- December – Frederick II of Hohenstaufen is crowned King of Germany, with the support of Pope Innocent III.
- The Children's Crusade for the Holy Land is organised. There are probably two separate movements of young people, both led by shepherd boys, neither of which embark from Europe, but both of which suffer considerable hardship:
- The contemplative Order of Poor Clares is founded by Clare of Assisi.
- In Japan, Kamo no Chōmei writes the Hōjōki, one of the great works of classical Japanese prose.
- Bran Castle is erected by the Teutonic Knights, in the Southern Carpathians (present day Romania).
- John of England impounds the revenue of all prelates appointed by bishops who had deserted him at his excommunication. He remains on good terms, however, with churchmen who stood by him, including Abbot Sampson, who this year bequeaths John his jewels.
- The Banner of Las Navas de Tolosa is begun. It is a trophy of Ferdinand III of Castile, and will end up in the Museo de Telas Medievales.
- May 15 – King John of England submits to Pope Innocent III, who in turn lifts the interdict of 1208.
- May 30 – Battle of Damme: The English fleet under William Longespée, 3rd Earl of Salisbury, destroys a French fleet off the Belgian port, in the first major victory for the fledgling Royal Navy.
- September 12 – Battle of Muret: The Toulousain and Aragonese forces of Raymond VI of Toulouse and Peter II of Aragon are defeated by the Albigensian Crusade, under Simon de Montfort.
- Jin China is overrun by the Mongols under Genghis Khan, who plunder the countryside and cities, until only Beijing remains free, despite two bloody palace coups and a lengthy siege.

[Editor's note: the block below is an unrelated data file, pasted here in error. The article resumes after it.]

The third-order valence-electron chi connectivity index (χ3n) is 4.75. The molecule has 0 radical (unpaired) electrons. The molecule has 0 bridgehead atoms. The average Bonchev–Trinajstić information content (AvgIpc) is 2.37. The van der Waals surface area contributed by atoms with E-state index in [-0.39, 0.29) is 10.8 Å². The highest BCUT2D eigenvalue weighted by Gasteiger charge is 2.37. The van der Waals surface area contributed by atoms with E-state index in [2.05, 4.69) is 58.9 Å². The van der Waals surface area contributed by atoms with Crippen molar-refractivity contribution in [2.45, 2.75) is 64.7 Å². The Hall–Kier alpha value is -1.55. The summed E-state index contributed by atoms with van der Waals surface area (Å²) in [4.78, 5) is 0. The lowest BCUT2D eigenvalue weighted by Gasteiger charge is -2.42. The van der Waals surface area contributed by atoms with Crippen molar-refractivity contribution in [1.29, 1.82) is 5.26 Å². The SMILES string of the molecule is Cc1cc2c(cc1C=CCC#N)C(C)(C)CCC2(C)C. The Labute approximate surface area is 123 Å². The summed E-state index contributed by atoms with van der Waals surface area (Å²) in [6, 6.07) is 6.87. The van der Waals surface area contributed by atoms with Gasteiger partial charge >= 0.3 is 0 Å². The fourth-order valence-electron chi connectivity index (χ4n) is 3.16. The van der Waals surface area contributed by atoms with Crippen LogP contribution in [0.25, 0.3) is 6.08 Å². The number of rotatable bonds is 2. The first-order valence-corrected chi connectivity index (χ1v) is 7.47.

- Pope Innocent III issues a charter, calling for the Fifth Crusade to recapture Jerusalem.
- Mukhali seizes Mi Prefecture and orders all the inhabitants massacred.
- November 1 – Siege of Sinope: The Black Sea port city of Sinope surrenders to the Seljuq Turks.
- The Emperor Xuanzong of Jin China surrenders to the Mongols under Genghis Khan, who have besieged Beijing for a year. He pays a huge ransom and then abandons northern China, heading for Kaifeng.
- In his campaigns in Liaodong, the Mongol general Mukhali commands a newly formed Khitan–Chinese army, and a special corps of 12,000 Chinese auxiliary troops.
- February 15 – John, King of England, lands an invasion force at La Rochelle in France.
- July 27 – Battle of Bouvines: Philip II of France defeats an army of Imperial German, English and Flemish soldiers led by Otto IV, Holy Roman Emperor, in the Kingdom of France, ending the Anglo-French War (1202–14).
- Summer – King Alfonso VIII of Castile besieges Almohad troops in Baeza. The famine experienced in the peninsula is such that neither army is able to fight.
- September 18 – The Treaty of Chinon is signed by John, King of England, and Philip II of France, recognising the Capetian gains from the Angevin Empire.
- October 5 – Upon the death of their father, King Alfonso VIII of Castile, and of their mother, Eleanor (October 31), Berenguela becomes the regent of her young brother, King Henry I.
- December 4 – William the Lion, King of the Scots, dies, having reigned since 1165; he is succeeded by his son, Alexander II (crowned at Scone on December 6), who will reign until his death in 1249.
- The German city of Bielefeld is founded.
- April 13 (approx.) – Simon of Apulia is elected Bishop of Exeter in England.
- According to Catholic Church tradition, the rosary is given to Saint Dominic by Mary (mother of Jesus).
- March 4 – King John of England makes an oath to Pope Innocent III as a crusader, to gain his support.
- May 31 – Mongol conquest of the Jin dynasty: after the long Battle of Zhongdu, Genghis Khan's Mongols capture and torch Beijing (the city burns for more than a month).